We have identified a range of obstacles and issues that must be considered in our search for novel neurorehabilitation strategies. We have also made it clear that we are woefully ignorant about many of the details and complexities but nonetheless, a lot has been learned in the past two decades. The place to start modulating the effect of cortical injury is to consider the range of factors that induce neuroplasticity in the normal brain, which we saw in Table Table1.1. The events that are most likely to be beneficial can be grouped as postinjury experience, pharmacotherapy, cell-based therapy, electrical stimulation, and diet. Note that all of these studies are from laboratory animals because such studies would be impractical in humans.
Studies of normal laboratory animals have consistently shown that the single most effective way to change both brain and behavior is to place groups of animals in complex environments for a month or longer (for a review, see Kolb and Whishaw, 1998). The complex-housed animals typically have a lot of novel and changing stimulation (such as toys, tunnels, runways, etc) and get a lot of exercise. Such experience profoundly changes the brain with the most obvious change being an increase of about 5% in overall brain weight. In addition, there are generalized increases in synapse number, astrocyte number and complexity, and angiogenesis. Animals typically have improved cognitive and motor functions on a wide range of neuropsychological tasks and the benefits far outlast the period of complex housing. Studies from literally dozens of laboratories have also shown this experience to be the most successful treatment strategy for optimizing functional recovery from a variety of forms of experimental brain damage including cortical ablation, cortical ischemia, and head trauma (e.g., Kolb and Elliott, 1987; Will and Kelche, 1992; Johansson, 1996; Biernaskie and Corbett, 2001). Although the mechanism of the beneficial effects of complex housing is not known, there are extensive changes in gene expression that are related to neuronal structure and function (Rampon et al., 2000). It has been hypothesized that changes in gene expression may increase the synthesis of neurotrophic factors, which in turn facilitate synaptic plasticity (e.g., Johansson, 2000).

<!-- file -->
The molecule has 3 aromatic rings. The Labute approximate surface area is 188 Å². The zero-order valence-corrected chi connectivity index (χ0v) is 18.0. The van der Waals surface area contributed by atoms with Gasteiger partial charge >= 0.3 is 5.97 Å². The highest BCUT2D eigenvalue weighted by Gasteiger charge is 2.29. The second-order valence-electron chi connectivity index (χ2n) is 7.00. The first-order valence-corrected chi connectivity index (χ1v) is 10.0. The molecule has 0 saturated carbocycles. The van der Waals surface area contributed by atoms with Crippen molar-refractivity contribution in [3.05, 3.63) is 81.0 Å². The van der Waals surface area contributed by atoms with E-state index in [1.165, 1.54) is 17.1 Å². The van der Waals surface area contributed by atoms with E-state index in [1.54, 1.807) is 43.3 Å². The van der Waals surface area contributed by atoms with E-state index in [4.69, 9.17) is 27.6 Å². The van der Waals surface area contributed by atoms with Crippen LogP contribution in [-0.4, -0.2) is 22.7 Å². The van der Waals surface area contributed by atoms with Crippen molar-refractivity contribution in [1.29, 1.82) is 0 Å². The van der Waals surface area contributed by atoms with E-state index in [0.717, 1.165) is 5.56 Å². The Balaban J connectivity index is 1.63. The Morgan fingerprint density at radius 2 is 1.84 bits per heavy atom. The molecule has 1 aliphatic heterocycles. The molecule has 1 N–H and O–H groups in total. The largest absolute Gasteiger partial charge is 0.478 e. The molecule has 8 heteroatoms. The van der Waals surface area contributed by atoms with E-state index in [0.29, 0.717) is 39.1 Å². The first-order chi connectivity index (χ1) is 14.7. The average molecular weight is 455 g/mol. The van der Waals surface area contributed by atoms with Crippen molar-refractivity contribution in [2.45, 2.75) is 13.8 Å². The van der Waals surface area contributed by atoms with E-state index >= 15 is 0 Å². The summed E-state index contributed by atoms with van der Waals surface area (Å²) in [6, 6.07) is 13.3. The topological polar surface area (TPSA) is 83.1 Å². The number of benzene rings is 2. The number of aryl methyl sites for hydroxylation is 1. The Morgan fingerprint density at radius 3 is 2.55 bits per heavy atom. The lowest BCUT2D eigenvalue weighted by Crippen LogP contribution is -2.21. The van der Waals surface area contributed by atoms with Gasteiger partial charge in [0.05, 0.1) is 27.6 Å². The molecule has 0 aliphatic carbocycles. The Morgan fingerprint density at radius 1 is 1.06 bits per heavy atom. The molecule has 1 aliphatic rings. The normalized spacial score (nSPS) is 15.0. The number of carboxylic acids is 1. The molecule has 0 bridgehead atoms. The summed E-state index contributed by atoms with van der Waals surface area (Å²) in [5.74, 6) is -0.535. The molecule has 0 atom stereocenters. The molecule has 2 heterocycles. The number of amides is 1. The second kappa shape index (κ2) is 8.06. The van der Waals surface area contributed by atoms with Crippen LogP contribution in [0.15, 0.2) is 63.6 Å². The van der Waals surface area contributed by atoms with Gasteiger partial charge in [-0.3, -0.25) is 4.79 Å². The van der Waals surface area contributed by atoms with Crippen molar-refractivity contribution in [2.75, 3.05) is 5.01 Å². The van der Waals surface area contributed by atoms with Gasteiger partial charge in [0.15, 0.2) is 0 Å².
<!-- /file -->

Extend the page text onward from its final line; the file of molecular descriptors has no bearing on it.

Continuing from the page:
One important question to consider is “what would be the equivalent treatment for humans?” It can be argued that the caged rats were actually deprived so the complex housing was simply making things more “normal.” This is likely partly true but we hasten to point out that people with brain injuries often find themselves in rather simple environments, either in hospital or at home, and often with little social contact. For active working people with a full life, this really is a form of deprivation. However, this begs the question of how an equivalent treatment could be designed for people. Most studies have kept the animals in the complex environments for 24h/day, which would be impractical for human therapies. Our best guess is that an equivalent therapy would have to be intense, daily, and include a variety of different treatments including cognitive and physical therapy. If the mechanism(s) underlying the profound plastic changes in the brain were better understood we might be better able to design equivalent treatments, namely ones that act on the same mechanisms.